According to Moriarty V Brookes (1834) 6 C & P 684 case, a wound requires both layers of the skin to be broken. This means that cuts of any size or severity or lacerations are the most common examples but, in theory, a scratch that draws blood will suffice. It is worth remembering that bruising or internal bleeding are not wounds no matter how serious the bleeding, as the skin has not been broken (JJC (a Minor) v Eisenhower [1984] QB 331). Although in some cases, severe internal bleeding could amount to GBH.

There is little guidance in case law as to what circumstances or injuries will consistently amount to GBH. According DPP v Smith [1961] AC 290, GBH means “really serious harm” but otherwise, there is no other guidance. Therefore, it is simply a question for the jury to decide whether thy think the victim’s injuries amount to really serious harm.

And does psychiatric harm also count as GBH as it did with ABH? In the R v Burstow [1997] 4 All case, the House of Lords decided psychiatric problems could amount to GBH if they were severe enough. In this appeal case, a stalker was hounding his victim and made silent telephone calls resulting in her suffering from severe psychiatric illness. The House of Lords decided there was no need for direct or indirect application of force to the body and that there could be an infliction of GBH without the physical assault being committed. Thus, Burstow could inflict GBH (in this case, serious psychiatric harm) by stalking the victim and making silent phone calls.


Section 47 – Actual Bodily Harm

  • Offence carries a maximum sentence of 5 years imprisonment
  • Triable either way (tried in magistrates’ court or the Crown Court)

Section 20 – Grievous Bodily Harm

  • Offence carries a maximum sentence of 5 years imprisonment
  • Offence is triable either way

It is worth nothing that Section 20 (GBH) carries the same maximum sentence as section 47 (ABH) even though it is a more serious offence, as wounding or grievous bodily harm has to be established rather than just actual bodily harm. In practice, sentences for GBH are usually heavier than for ABH.


There are a range of defences available to those accused of any assault and their likelihood of success will vary depending on the circumstances of your case and the type of assault charged. Due to the number of defences, we will look at a few examples. But if you were to come to our firm with a case, we would look at various defences and find the defence that best applied to your case.

Self Defence

Self defence allows an individual to do what is reasonably necessary to protect themselves and others. An individual does not need to wait until somebody hits them, they are entitled to get the first use of force in if doing so is reasonably necessary.

The important question is, what is reasonably necessary? The answer to that will depend on the facts in each individual case. For example, if a small and physically weak pensioner were to attack a large, well-built boxer then the boxer may not be justified in deploying an unlawful force that leaves the pensioner unconscious on the floor. In contrast though, if a man breaks into a person’s home in the dead of night then a significant amount of force may be justified. It should be remembered that the force used must be sufficient to defend yourself and should not be extreme or over the top.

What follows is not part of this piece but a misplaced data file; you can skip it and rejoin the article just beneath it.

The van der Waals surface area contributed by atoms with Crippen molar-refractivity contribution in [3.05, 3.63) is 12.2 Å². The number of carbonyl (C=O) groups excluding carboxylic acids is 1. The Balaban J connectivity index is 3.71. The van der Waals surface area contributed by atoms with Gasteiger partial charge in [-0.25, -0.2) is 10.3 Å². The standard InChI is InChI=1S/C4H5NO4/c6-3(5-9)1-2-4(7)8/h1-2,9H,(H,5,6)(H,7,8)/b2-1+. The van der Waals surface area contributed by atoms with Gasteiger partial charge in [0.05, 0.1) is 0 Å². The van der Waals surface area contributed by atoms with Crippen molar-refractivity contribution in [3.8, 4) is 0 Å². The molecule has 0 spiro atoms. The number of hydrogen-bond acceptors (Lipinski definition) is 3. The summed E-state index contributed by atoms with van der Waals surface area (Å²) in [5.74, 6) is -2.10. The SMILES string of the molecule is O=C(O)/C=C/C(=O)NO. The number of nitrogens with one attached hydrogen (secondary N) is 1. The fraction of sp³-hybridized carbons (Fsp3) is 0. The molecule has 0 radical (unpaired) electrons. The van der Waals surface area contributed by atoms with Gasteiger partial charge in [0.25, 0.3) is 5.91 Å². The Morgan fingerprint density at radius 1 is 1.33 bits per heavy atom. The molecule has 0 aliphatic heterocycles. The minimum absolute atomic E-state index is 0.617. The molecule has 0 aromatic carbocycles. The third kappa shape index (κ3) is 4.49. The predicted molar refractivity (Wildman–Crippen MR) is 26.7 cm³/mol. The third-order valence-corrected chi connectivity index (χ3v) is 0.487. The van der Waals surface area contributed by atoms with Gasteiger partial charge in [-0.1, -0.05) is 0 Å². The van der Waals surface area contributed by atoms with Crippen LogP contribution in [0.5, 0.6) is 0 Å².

So, if a man burgles your house in the dead of night you may be justified in using a weapon to defend yourself. However, if you continue hitting the burglar as he lays unconscious on the floor then you will no longer be acting in self defence.

Where force is used in your home against a person who entered as a trespasser then there is a little more leeway in that force will be reasonable unless it was grossly disproportionate in the circumstances.

Where self defence is raised, it is for the prosecution to negate the defence not for the defence to prove it.

Defending Your Property

An individual may use force to protect their property, which includes the right to prevent a trespasser from entering. However, in this case the individual must request the trespasser to depart first. Again, the force used must be seen reasonable, although in the case of homeowners defending their homes the law will deem the force to be reasonable unless it was “grossly disproportionate”.

How can we help?

If you have been charged with the offence of assault then we can provide our expert defence team to represent you in court and help you avoid a potentially damaging criminal record. We will look at all the facts of the accusation, from whether the conditions that make the public health officer’s orders lawful have been complied with correctly all the way through to whether your actions actually amounted to a criminal act.

Our team of litigators and advocates have many years of experience analysing complex factual scenarios and applying them to often novel areas of law ensuring we get the best possible results for our clients. Do not hesitate to call us on 07739795433 or email us on to get expert legal advice for you and your case.

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Written by:  Miriam Rhodes-Leader